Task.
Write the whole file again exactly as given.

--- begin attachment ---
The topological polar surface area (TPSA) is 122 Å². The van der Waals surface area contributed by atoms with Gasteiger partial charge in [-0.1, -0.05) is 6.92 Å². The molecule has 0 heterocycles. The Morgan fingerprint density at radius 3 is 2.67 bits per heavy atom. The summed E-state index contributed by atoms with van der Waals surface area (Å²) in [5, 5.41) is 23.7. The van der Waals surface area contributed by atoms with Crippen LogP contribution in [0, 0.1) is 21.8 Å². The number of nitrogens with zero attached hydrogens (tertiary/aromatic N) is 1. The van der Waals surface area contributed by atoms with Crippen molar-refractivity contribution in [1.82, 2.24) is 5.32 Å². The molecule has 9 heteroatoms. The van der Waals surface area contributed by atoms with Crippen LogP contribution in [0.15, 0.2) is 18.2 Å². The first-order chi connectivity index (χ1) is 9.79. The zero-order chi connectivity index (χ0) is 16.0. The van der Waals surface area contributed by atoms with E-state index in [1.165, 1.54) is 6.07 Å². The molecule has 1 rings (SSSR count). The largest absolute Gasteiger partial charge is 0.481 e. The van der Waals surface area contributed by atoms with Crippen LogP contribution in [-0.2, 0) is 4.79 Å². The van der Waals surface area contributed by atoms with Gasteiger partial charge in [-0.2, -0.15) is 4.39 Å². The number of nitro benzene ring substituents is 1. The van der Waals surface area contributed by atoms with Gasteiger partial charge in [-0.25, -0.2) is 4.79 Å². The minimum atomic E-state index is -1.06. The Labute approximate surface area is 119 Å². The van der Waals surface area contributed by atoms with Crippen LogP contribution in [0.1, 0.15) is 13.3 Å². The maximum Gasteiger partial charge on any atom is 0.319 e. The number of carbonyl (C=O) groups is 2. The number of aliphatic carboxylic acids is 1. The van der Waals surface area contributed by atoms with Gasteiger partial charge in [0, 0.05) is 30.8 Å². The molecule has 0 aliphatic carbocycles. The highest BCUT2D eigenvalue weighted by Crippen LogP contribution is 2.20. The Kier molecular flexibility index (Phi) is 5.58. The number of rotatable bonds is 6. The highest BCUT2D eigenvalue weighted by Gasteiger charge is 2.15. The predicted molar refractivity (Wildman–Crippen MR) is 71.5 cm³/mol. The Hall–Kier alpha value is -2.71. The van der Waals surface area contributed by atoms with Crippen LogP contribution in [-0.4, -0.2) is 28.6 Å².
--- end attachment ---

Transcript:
The topological polar surface area (TPSA) is 122 Å². The van der Waals surface area contributed by atoms with Gasteiger partial charge in [-0.1, -0.05) is 6.92 Å². The molecule has 0 heterocycles. The Morgan fingerprint density at radius 3 is 2.67 bits per heavy atom. The summed E-state index contributed by atoms with van der Waals surface area (Å²) in [5, 5.41) is 23.7. The van der Waals surface area contributed by atoms with Crippen LogP contribution in [0, 0.1) is 21.8 Å². The number of nitrogens with zero attached hydrogens (tertiary/aromatic N) is 1. The van der Waals surface area contributed by atoms with Crippen molar-refractivity contribution in [1.82, 2.24) is 5.32 Å². The molecule has 9 heteroatoms. The van der Waals surface area contributed by atoms with Crippen LogP contribution in [0.15, 0.2) is 18.2 Å². The first-order chi connectivity index (χ1) is 9.79. The zero-order chi connectivity index (χ0) is 16.0. The van der Waals surface area contributed by atoms with E-state index in [1.165, 1.54) is 6.07 Å². The molecule has 1 rings (SSSR count). The largest absolute Gasteiger partial charge is 0.481 e. The van der Waals surface area contributed by atoms with Crippen LogP contribution in [-0.2, 0) is 4.79 Å². The van der Waals surface area contributed by atoms with Gasteiger partial charge in [-0.2, -0.15) is 4.39 Å². The number of nitro benzene ring substituents is 1. The van der Waals surface area contributed by atoms with Gasteiger partial charge in [-0.25, -0.2) is 4.79 Å². The minimum atomic E-state index is -1.06. The Labute approximate surface area is 119 Å². The van der Waals surface area contributed by atoms with Crippen LogP contribution in [0.1, 0.15) is 13.3 Å². The maximum Gasteiger partial charge on any atom is 0.319 e. The number of carbonyl (C=O) groups is 2. The number of aliphatic carboxylic acids is 1. The van der Waals surface area contributed by atoms with Gasteiger partial charge in [0, 0.05) is 30.8 Å². The molecule has 0 aliphatic carbocycles. The highest BCUT2D eigenvalue weighted by Crippen LogP contribution is 2.20. The Kier molecular flexibility index (Phi) is 5.58. The number of rotatable bonds is 6. The highest BCUT2D eigenvalue weighted by Gasteiger charge is 2.15. The predicted molar refractivity (Wildman–Crippen MR) is 71.5 cm³/mol. The Hall–Kier alpha value is -2.71. The van der Waals surface area contributed by atoms with Crippen LogP contribution in [-0.4, -0.2) is 28.6 Å².